Aaron’s review: Killer Dwarves – Reunion Of Scribes: Live 2001
“You guys do like to drink, don’t ya? You are Canadian aren’t ya? Most of us are Canadian in here, except for there’s one guy that I know of. Security!” — Russ Dwarf
Aaron scored this for cheap at his “junk shop” and passed it down to me. It was the only Killer Dwarfs CD I was missing — and for good reason. I had the chance to hear it once, at the Record Store, while I was working for a stretch in Hamilton. I didn’t think much of it then. Has anything changed?
The Killer Dwarfs quietly went extinct after their final studio album, 1992’s Method to the Madness. 10 years later, the band reunited including Mike (Hall) Dwarf, who had actually left the band prior to 1992. This is a full reunion of the classic lineup: The Dwarfs Russty, Mike, Darrell and Bad Ronbo. Let’s “Go DuNK” and see what the Killer Dwarfs 2001 sounded like. At one hour and 11 minutes, Reunion of Scribes is the longest Killer Dwarfs album to date.
Strangely enough for a Canadian band, the concert begins with a recording of “The U.S. Air Force” (also known as “The Wild Blue Yonder”) before the band emerges with a limp version of their own “Dirty Weapons”. What’s the problem? It’s certainly not Russ Dwarf, who sounds vintage strong. The guitar is too thin, and blemished with sour notes here and there. Hey, it’s been a long time since Mike was a Dwarf! The drums also sound disconnected from the song from time to time. Chock it up to a bad recording? (At the Docks, in Toronto.) “Stand Tall” also suffers: the guitar needs to be front and center. The sound of the band suddenly becomes sparse and weak every time Mike Dwarf stops playing the riff in order to lay down a solo. The bass isn’t fat enough to fill the gap.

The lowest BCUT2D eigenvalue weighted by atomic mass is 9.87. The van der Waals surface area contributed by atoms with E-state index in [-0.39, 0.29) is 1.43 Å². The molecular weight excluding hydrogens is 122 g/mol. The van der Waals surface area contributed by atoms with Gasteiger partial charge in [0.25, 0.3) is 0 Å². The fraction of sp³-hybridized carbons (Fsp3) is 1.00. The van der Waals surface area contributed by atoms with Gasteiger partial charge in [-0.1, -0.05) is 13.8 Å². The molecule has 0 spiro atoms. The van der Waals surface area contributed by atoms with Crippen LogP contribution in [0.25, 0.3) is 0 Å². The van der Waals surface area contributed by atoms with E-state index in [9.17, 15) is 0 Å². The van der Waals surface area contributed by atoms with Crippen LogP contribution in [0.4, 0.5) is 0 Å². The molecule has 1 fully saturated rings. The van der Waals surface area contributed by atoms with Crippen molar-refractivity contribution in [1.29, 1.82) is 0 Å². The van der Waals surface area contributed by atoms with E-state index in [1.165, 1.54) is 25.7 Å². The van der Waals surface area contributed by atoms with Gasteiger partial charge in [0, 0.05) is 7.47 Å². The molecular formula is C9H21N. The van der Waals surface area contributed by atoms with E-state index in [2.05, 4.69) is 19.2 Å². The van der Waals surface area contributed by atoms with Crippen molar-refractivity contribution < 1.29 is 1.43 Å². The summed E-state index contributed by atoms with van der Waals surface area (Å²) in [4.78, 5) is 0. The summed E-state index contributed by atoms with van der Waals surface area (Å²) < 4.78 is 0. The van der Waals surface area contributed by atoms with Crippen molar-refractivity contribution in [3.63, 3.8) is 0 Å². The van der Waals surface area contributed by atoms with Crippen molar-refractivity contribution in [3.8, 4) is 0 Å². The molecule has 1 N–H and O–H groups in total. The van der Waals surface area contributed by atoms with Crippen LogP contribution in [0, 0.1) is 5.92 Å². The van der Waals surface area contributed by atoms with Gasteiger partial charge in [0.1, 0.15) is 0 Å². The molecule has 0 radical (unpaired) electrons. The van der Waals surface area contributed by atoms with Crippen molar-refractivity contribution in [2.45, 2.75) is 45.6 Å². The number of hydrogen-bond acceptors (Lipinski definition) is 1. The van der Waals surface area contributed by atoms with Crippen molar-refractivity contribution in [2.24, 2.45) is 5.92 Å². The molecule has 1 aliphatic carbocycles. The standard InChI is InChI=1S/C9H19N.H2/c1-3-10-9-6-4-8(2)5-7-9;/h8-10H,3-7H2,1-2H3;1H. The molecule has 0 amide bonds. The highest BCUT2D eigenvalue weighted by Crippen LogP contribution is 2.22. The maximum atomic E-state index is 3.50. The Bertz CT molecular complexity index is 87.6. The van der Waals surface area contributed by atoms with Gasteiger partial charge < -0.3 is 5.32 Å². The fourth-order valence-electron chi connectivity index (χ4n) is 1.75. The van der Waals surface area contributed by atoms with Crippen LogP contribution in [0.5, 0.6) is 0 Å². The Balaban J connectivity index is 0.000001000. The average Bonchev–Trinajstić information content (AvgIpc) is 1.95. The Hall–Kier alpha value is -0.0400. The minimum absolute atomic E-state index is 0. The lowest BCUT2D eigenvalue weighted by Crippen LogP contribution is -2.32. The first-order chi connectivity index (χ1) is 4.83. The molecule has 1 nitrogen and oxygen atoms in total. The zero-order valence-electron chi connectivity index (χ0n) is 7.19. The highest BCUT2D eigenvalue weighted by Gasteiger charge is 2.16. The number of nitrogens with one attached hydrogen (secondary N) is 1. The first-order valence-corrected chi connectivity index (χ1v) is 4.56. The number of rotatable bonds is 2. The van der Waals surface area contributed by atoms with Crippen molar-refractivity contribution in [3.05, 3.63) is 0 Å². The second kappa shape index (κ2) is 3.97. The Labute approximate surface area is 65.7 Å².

Another weakness to this recording is a concentration on songs from 1988-1992. There’s nothing at all from their first self-titled album, even their first single “Heavy Mental Breakdown”, the song that helped put them on the map. Instead the Dwarfs focused on more radio-friendly later music for this set. Of that tunage, most of the hits are here: “Stand Tall”, “Keep the Spirit Alive”, “Dirty Weapons”, “Doesn’t Matter”, “Hard Luck Town”. Their first big label single, “We Stand Alone” is missing from the set, which instead includes lots of notable album cuts. The best of these include “Believe in Me” from their second album Stand Tall. Russ Dwarf’s ageless voice delivers hard-edged numbers like “Starting to Shine”, “Last Laugh”, “Nothin’ Gets Nothin'”, and “Comin’ Through” with all its usual intensity.
The most emotional moment (for fans) has to be the ballad “Doesn’t Matter”. “Roll the dice and play the game, for the fortune and the fame.” The Dwarfs did roll the dice, at least they tried. “Doesn’t Matter” is a pretty simple lyrically: get out there and give’r.* The live recording doesn’t deliver its full power, but I do get the feels to hear them return to Toronto and play this song for their friends.
Most of these songs are still high-quality hard rock workhorses. While Russ Dwarf brings it all and then some, the poor recording renders Reunion of Scribes an album that will only get infrequent plays at LeBrain HQ.
* The Killer Dwarfs are the only band I can think of who actually used the word “give’r” in a song lyric.